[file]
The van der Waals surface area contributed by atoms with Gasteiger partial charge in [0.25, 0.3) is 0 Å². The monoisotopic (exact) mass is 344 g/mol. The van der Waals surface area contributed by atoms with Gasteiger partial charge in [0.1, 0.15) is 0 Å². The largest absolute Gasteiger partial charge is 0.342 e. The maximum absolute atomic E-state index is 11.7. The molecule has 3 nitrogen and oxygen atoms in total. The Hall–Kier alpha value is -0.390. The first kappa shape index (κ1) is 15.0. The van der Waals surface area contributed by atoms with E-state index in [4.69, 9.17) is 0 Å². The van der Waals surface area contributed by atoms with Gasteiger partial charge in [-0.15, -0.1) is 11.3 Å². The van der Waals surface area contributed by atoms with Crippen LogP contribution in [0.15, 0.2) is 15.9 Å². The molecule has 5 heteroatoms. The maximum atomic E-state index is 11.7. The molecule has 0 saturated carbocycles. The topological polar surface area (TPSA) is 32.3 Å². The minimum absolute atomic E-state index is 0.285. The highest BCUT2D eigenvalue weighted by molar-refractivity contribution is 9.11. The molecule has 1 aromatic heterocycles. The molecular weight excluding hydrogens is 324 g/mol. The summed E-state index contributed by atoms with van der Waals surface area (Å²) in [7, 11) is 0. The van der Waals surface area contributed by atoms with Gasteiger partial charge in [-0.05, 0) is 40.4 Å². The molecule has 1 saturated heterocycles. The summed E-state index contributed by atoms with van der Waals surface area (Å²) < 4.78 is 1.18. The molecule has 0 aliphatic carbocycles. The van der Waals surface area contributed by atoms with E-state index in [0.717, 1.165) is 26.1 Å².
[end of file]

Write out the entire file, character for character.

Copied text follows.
The van der Waals surface area contributed by atoms with Gasteiger partial charge in [0.25, 0.3) is 0 Å². The monoisotopic (exact) mass is 344 g/mol. The van der Waals surface area contributed by atoms with Gasteiger partial charge in [0.1, 0.15) is 0 Å². The largest absolute Gasteiger partial charge is 0.342 e. The maximum absolute atomic E-state index is 11.7. The molecule has 3 nitrogen and oxygen atoms in total. The Hall–Kier alpha value is -0.390. The first kappa shape index (κ1) is 15.0. The van der Waals surface area contributed by atoms with E-state index in [4.69, 9.17) is 0 Å². The van der Waals surface area contributed by atoms with Gasteiger partial charge in [-0.15, -0.1) is 11.3 Å². The van der Waals surface area contributed by atoms with Crippen LogP contribution in [0.15, 0.2) is 15.9 Å². The molecule has 5 heteroatoms. The maximum atomic E-state index is 11.7. The molecule has 0 saturated carbocycles. The topological polar surface area (TPSA) is 32.3 Å². The minimum absolute atomic E-state index is 0.285. The highest BCUT2D eigenvalue weighted by molar-refractivity contribution is 9.11. The molecule has 1 aromatic heterocycles. The molecular weight excluding hydrogens is 324 g/mol. The summed E-state index contributed by atoms with van der Waals surface area (Å²) in [7, 11) is 0. The van der Waals surface area contributed by atoms with Gasteiger partial charge in [-0.05, 0) is 40.4 Å². The molecule has 1 saturated heterocycles. The summed E-state index contributed by atoms with van der Waals surface area (Å²) < 4.78 is 1.18. The molecule has 0 aliphatic carbocycles. The van der Waals surface area contributed by atoms with E-state index in [0.717, 1.165) is 26.1 Å².